Vancouver Canucks: Looking back on Ryan Kesler trade

ANAHEIM, CA - MAY 20: Ryan Kesler
ANAHEIM, CA - MAY 20: Ryan Kesler /

It’s been over three years since the Vancouver Canucks traded away Ryan Kesler, and the deal has played a huge role in shaping this current team’s core.

The 2014 offseason was one of the most interesting in Vancouver Canucks history. Head coach John Tortorella was fired and replaced by Willie Desjardins. New general manager Jim Benning was forced to honour Ryan Kesler‘s trade request.

Kesler had requested a trade during the 2013-14 — just three years after winning his first Selke Trophy and nearly leading the Canucks to their first Stanley Cup Championship in 2011. Benning had no choice but to settle for the Anaheim Ducks underwhelming offer — a 2014 first-round pick, defenceman Luca Sbisa and centre Nick Bonino.

Anaheim has been great to Kesler. He’s scored at least 20 goals and 47 points in each of his three seasons there, leading the Ducks to the 2015 and 2017 Western Conference Final.

More from The Canuck Way

For the Canucks, let’s just say it was considered a win when the Vegas Golden Knights selected Sbisa in the Vegas expansion draft.

But as for Bonino and that first-round pick? That significantly impacted the Vancouver squad we all know and love today. The Canucks used the 24th-overall selection (from Anaheim), to draft centre Jared McCann.

He scored nine goals and 18 points in 69 games for Vancouver in 2015-16, but was packaged in a deal to the Florida Panthers which brought Erik Gudbranson over to Vancouver.

The 6-foot-5 defenceman was supposed to provide depth and stability on the Canucks’ blue line, but wrist surgery caused him to miss the final 52 games of 2016-17. Gudbranson’s play was also far from expiring, and it remains to be seen if he can morph into a mainstay in Vancouver.

Bonino led to Sutter

Bonino had a solid 2014-15 season in Vancouver, scoring 15 goals and 39 points as the Canucks finished second in the Pacific Division. But in the offseason, he, Adam Clendening and a second-round choice were sent to the  Pittsburgh Penguins for Brandon Sutter and a third-round pick.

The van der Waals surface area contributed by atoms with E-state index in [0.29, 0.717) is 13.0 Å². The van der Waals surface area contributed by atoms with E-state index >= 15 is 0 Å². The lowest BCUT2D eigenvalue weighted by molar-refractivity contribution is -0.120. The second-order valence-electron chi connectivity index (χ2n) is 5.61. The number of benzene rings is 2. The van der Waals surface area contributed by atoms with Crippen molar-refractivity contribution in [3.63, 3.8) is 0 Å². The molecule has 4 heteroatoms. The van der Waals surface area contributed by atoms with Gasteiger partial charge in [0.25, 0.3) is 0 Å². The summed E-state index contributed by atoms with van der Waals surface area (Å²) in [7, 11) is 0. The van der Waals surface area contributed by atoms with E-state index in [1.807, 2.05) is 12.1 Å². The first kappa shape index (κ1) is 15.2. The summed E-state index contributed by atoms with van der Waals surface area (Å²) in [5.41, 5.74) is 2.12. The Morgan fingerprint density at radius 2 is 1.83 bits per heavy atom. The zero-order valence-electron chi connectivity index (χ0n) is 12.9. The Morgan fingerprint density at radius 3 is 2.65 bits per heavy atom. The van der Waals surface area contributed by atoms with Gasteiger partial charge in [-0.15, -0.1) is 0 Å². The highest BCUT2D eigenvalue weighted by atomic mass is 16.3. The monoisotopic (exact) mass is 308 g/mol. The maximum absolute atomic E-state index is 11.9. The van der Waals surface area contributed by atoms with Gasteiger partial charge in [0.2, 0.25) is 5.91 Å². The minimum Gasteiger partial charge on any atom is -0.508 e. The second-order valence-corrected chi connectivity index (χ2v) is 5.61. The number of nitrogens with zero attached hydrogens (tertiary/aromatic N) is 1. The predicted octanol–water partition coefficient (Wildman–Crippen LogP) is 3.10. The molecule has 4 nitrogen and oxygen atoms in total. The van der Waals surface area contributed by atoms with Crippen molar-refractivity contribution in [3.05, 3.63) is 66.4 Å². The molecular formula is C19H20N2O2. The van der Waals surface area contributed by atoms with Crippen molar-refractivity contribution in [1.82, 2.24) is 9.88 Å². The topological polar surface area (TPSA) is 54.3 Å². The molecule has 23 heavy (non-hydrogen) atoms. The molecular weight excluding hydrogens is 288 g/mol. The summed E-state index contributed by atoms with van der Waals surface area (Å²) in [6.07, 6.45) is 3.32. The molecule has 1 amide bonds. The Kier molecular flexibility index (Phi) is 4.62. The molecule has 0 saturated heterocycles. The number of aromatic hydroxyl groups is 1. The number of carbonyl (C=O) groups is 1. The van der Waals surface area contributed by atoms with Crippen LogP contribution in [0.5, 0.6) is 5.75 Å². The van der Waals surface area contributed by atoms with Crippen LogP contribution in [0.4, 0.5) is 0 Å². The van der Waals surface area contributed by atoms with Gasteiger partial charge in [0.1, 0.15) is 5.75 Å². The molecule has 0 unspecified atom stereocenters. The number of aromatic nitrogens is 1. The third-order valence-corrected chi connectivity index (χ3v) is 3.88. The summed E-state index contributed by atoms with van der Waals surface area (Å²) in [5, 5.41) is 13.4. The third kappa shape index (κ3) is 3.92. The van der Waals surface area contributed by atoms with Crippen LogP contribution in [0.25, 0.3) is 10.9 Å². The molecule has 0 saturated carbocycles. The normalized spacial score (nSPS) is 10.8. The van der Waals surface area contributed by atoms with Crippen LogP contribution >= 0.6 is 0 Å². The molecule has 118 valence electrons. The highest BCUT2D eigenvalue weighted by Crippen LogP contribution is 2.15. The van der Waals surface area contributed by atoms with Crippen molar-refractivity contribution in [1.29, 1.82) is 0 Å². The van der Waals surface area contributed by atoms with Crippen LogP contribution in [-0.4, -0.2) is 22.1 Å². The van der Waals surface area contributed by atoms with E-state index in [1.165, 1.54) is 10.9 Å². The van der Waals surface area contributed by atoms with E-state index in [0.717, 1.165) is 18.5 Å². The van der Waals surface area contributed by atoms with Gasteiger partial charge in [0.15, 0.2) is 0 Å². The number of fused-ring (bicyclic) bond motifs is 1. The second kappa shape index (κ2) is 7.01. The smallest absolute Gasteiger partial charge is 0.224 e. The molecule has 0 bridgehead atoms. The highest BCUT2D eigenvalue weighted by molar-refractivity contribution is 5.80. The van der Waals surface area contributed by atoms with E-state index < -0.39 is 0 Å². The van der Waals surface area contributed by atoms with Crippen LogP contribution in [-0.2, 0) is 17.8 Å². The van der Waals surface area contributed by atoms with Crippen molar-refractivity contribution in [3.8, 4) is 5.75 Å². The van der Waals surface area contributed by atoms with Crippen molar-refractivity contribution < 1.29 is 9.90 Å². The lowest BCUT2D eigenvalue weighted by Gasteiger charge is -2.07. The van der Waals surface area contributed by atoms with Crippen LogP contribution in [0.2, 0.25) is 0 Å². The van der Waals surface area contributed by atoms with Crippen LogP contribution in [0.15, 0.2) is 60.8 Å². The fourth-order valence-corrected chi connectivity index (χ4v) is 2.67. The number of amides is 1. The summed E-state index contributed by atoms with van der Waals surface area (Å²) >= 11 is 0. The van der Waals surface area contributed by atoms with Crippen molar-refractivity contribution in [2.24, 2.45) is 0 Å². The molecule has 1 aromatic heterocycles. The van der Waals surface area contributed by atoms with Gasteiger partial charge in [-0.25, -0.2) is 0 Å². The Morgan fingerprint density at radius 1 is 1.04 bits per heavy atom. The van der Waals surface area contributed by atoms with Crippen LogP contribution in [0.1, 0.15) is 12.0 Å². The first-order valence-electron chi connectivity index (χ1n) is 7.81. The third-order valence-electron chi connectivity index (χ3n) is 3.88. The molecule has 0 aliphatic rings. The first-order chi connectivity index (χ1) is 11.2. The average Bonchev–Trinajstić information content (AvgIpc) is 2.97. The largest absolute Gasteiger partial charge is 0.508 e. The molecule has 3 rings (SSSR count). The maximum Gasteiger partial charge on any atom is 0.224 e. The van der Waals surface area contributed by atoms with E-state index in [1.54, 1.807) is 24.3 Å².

So far, the Penguins have won this trade by a mile. Bonino found a niche as their third-liner, helping Pittsburgh win back-to-back Stanley Cups in 2016 and 2017.

Related Story: Vancouver Canucks: Playoffs are a possibility in 2018

But Sutter hasn’t been a bust by any means. Often used as a third-liner, he managed 17 goals and 34 points for the Canucks in 2016-17. He’s by far this team’s best defensive forward, too.

Sutter may not quite be as dominant as Kesler, but he’s younger by five years and does more than the average third-liner. Can’t complain too much.


So at the end of the day, Vancouver essentially has a bottom-pairing defenceman and a hopeful 20-goal scorer to show for the Kesler trade. Sure, this team had hoped for more in return, but Gudbranson and Sutter are capable of being key pieces during Vancouver’s rebuild.

It’s important to remember how hard it is for a team to get good value when a player requests a trade. The Ottawa Senators were robbed by the San Jose Sharks in the Dany Heatley trade. The Anaheim Ducks basically stole Chris Pronger away from the Edmonton Oilers.

Kesler wanted to be traded, and the Canucks couldn’t transition into the new era with a player in his 30s who didn’t have a desire to stay there.

Next: Canucks should move on from Sedins in 2018

The Anaheim Ducks definitely won the Ryan Kesler trade, but the Vancouver Canucks didn’t do so bad, given the tough circumstances of trading away a franchise star.